That’s such an important question for us to pause and consider this morning. What must I do in order to accomplish what God desires for my life, my career, in retirement, in my family, and in my church? Jesus answers by saying, “This is what God requires, that you believe in him whom God sent.” The crowd flipped the questioning by instead of asking what they are to do, they ask Jesus what miraculous sign he will do so that they will believe. We often feel like we have to do something in order to receive the spiritual food and purpose God offers. We feel like we have to change this or do that, then God will provide. Yet God does provide as we believe and follow the One whom God sent, Jesus.

            Jesus tells them to believe in whom God sent. The Greek word that John uses here is not pistis which means faith, instead the word here is the verbal form, pisteuein, which means believe, have faith, or put faith in. It’s an active commitment not just a slogan, saying, or belief. It cuts to the heart of what we believe and how we live that out or not and even deeper still it points to our desire and our hunger. And really it points to a deeper restlessness inside of us. Sure, it’s easy to pray like the psalmist, “My soul longs for you in the night…Like a deer that years for flowing streams, so my soul longs for you my God….For you alone do I long! For you alone do I thirst!”

            It sounds deeply spiritual, but if we’re really honest with ourselves and with God, many of our longings and hungers are for things that do not seem of God. We have earthly desires and natural instincts, along with those things that our ego tells us to hunger for. Spiritual author Ronald Rohlheiser challenges us with this: “There’s a surface and there’s a depth, and in every one of our longings and motivations we can ask ourselves this: What am I really looking for here? I know what I want on the surface, here and now, but what am I ultimately looking for?”

            When we never seem satisfied or we keep hungering, then maybe it’s time to ask what it is we are looking for. The crowd who followed Jesus wanted more bread; they were hungry again. It’s a challenge for all of us as we hunger for everything else. Once we get that right job, perfect house or car, the best possessions, the most money, the biggest savings, etc. then we’ll find our hungering satisfied only to be hungry again in the morning. Many of us hunger for success, accomplishments to be proud of, notoriety, or a hunger to be loved, only to find that we’re never quite full. We’re never quite satisfied until we rest in God alone. Saint Augustine of Hippo wrote the famous line in his Confessions, “You have made us for yourself, O Lord, and our heart is restless until it rests in you.” Are you feeling filled or restless or both?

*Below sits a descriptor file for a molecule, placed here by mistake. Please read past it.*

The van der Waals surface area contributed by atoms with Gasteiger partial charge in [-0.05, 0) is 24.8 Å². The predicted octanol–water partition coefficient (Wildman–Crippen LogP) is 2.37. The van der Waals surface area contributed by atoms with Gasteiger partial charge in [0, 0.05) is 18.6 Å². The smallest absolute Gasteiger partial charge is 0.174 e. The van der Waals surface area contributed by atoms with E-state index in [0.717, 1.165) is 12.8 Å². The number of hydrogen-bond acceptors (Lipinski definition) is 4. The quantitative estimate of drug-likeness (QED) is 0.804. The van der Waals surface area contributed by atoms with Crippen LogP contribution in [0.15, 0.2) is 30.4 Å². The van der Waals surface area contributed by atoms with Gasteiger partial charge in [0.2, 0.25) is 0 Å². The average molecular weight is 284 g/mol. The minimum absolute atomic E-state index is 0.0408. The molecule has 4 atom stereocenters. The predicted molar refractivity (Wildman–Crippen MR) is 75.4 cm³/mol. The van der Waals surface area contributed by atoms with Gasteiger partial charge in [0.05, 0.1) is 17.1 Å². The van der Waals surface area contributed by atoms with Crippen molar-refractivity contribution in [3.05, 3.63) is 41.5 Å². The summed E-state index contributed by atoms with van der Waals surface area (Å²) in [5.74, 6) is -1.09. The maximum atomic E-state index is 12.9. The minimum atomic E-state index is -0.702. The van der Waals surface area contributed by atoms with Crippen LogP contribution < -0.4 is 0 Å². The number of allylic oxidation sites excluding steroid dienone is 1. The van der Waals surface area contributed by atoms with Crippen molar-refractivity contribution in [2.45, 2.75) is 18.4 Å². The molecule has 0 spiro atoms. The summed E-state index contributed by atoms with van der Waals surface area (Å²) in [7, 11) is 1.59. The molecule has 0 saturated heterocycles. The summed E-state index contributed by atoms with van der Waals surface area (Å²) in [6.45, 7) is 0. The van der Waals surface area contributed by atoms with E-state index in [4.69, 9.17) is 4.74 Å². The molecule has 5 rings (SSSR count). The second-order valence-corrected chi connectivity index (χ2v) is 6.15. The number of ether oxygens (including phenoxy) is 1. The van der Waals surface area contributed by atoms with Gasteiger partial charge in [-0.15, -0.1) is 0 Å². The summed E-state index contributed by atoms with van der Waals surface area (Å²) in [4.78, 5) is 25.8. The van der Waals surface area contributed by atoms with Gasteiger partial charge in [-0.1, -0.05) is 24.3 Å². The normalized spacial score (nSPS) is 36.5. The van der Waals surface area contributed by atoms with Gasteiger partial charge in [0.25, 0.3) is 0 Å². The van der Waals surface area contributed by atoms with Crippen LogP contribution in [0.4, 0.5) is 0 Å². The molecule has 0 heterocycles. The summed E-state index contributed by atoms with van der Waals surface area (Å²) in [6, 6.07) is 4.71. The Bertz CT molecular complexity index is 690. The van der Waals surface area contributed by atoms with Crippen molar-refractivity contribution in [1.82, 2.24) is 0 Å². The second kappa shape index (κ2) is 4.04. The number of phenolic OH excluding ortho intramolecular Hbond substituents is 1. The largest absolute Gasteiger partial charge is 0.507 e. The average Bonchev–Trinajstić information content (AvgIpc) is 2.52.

Perhaps Jesus was trying to point the crowd and us to that which will never leave us hungry and thirsty for those other things. It’s not manna from heaven, even though it’s sweet and filling. It’s not the miracle bread that Jesus provided on that grassy hillside. It’s not even having everything we always dreamed of in life. “I am the bread of life. Whoever comes to me will never go hungry, and whoever believes in me will never be thirsty,” Jesus told them. I can have all the paletas in the world and the finest bread to eat, but until I dwell fully in Jesus, the bread of life, my heart will be restless.  

            The great Rev. Dr. Howard Thurman was the chaplain of the Civil Rights movement and mentor of Rev. Dr. Martin Luther King, Jr. In his book Deep is the Hunger, he wrote this prayer meditation that sounds like Augustine or Jesus when we consider our deepest hunger. He wrote, “I abandon all that I think I am, all that I hope to be, all that I believe I possess. I let go of the past, I withdraw my grasping hand from the future, and in the great silence of this moment, I alertly rest my soul.” That’s a soul that’s feed by the bread of life.

            In a few moments will be partaking in Holy Communion. As we receive the bread and drink from the cup, we are given strength and sustenance for the journey of faith, of believing, of following the One whom Jesus sent, but we will be hungry again. My hunger and thirst for Holy Communion have never ended, because it’s in this meal God draws me closer to Godself in Jesus Christ.

            Maybe that’s the best kind of hunger to have, a hunger that never quite goes away and a thirst that is never quite filled, because our entire lives are ultimately journeys with the divine, a journey that reminds us that the divine, sacred, and holy bread of life has always been right in front of us. Maybe the point is not to be filled, but to hungry for the right thing, to hunger for the bread of life, to hunger for Jesus.                                                  Amen.